A signature key is generated by combining a PUF output with a third offset value. This is done by combining a PUF output with a third offset value to generate an symmetric decryption key, then combining the symmetric decryption key with and encrypted signing key with a symmetric decryptor to produce a signing key. The signing key and the public security key are then combined to generate a signature. In one embodiment, the signature key is generated by retrieving a signature offset value from storage, combining a PUF output with a third offset value to generate a symmetric decryption key, combining the symmetric decryption key with an encrypted signing key with a symmetric decryptor to produce a signing key, and then finally combining the signing key and the public security key to generate a signature.
The system for setup includes the device (402) and setup equipment (462), where communications occur between the device and the setup equipment, including setup commands and parameters. The setup equipment may exist in a manufacture setting Communications may also include authentication communications, where the test equipment acts as another device, such as other device (404) in
The device includes a PUF circuit (420) configured to generate an initial PUF output (421). This is the same as the PUF output (421) used in the operation mode as described above in connection with
The verified PUF output (466) is transmitted to ECC parity generation circuit (468) and also Setup Function circuit (470). The ECC parity generation (468) circuit may or may not be the same as or incorporated with ECC error correction circuit (422) shown in
The setup function circuit (470) is configured to receive a verified PUF output in three separate channels (472), (474) and (476). In the embodiment illustrated, the PUF value is a 256 bit value, which may be larger or smaller depending on a particular application. As discussed above, in practice, the verified PUF output may be used in full or in part by each offset producing process channel. For example, a portion of the verified PUF or the entire verified PUF output may be duplicated for use in each path (428), (430), (432). Alternatively, different portions of the verified PUF output may be used in different paths to further complicate the process, further obscuring the process required to generate the security key offset values. Those skilled in the art will understand that different combinations and permutations of the verified PUF output may be used to derive the different offset values, and the invention is not limited to nor obviated by any particular combination chosen for a particular application or embodiment.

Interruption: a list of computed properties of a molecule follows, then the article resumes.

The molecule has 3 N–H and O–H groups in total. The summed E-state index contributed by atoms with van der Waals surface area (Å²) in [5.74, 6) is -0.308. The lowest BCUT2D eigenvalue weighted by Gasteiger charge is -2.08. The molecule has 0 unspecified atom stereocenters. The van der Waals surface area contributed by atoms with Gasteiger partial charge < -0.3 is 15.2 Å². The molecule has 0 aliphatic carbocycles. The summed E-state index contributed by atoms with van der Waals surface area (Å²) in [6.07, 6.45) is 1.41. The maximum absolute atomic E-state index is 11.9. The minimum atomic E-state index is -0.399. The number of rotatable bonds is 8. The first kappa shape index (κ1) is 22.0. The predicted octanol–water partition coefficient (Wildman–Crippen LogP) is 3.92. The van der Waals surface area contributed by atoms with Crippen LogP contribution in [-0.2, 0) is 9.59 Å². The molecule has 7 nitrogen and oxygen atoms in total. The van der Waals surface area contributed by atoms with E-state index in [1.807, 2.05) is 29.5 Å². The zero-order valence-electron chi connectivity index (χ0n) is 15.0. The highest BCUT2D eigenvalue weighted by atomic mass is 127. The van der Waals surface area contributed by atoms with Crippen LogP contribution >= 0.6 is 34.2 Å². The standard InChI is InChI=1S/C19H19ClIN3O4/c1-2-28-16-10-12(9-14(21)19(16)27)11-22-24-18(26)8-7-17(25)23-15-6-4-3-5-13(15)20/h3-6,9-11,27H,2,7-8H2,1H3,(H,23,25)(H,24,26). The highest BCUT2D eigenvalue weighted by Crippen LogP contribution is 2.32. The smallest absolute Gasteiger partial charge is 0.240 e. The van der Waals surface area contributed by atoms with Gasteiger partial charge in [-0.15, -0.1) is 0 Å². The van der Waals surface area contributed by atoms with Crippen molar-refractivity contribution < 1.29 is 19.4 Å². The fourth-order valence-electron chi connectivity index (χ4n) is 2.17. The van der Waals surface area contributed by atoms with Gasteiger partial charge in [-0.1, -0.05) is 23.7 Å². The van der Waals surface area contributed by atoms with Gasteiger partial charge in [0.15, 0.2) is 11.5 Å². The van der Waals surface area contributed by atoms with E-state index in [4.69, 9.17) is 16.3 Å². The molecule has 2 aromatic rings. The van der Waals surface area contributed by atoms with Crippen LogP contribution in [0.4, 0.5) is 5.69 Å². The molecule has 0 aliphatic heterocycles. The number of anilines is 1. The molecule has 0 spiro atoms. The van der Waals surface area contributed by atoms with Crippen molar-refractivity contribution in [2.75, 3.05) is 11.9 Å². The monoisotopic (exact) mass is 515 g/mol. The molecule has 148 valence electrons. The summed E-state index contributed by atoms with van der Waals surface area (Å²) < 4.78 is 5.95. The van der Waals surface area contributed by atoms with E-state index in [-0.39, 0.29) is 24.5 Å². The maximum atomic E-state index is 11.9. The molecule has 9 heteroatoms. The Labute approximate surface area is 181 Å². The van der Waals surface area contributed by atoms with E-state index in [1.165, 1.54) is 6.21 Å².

In the first channel, a pseudo random number generator PRNG-P (434) is used to produce a seed-P (438) for use in generating offset value offset-P. The seed value (438) is illustrated as a 1024 bit word, but may be larger or smaller and may depend on the PUF input or the application. This seed-P is transmitted to the prime number generator (480) to produce prime number value prime-P, which is also illustrated here as a 1024 bit word, but may be larger or smaller depending on the application. The prime-P value is then combined with seed-P in arithmetic unit (478) to produce offset value offset-P. The arithmetic unit is shown here as a subtraction unit that typically has subtraction logic. It may, however, be an addition unit, exclusive-or unit, or other logical arithmetic unit. The offset-P value shown here is an 8 bit value, but may be larger or smaller depending on the application. As shown in this embodiment, since this is an offset value, and not a large security key value, the offset value can be relatively small, and thus easily stored in a small amount of memory. According to the invention, this provides a very useful means for storing a small amount of security data for use in generating security keys.
In the second channel, a pseudo random number generator PRNG-Q (438) is used to produce a value seed-Q (440) for use in generating offset value offset-Q. The seed value (440) is illustrated as a 1024 bit word, but may be larger or smaller and may depend on the PUF input or the application. This seed-Q is transmitted to the prime number generator (484) to produce prime number value prime-Q, which is also illustrated here as a 1024 bit word, but may be larger or smaller depending on the application. The prime-Q value is then combined with seed-Q in arithmetic unit (480) to produce offset value offset-Q. The arithmetic unit is shown here as a subtraction unit that typically has subtraction logic. It may, however, be an addition unit, exclusive-or unit, or other logical arithmetic unit. Like the P values, the offset-Q value shown here is an 8 bit value, but may be larger or smaller depending on the application. As shown in this embodiment, since this is an offset value, and not a large security key value, the offset value can be relatively small, and thus easily stored in a small amount of memory. According to the invention, this provides a very useful means for storing a small amount of security data for use in generating security keys.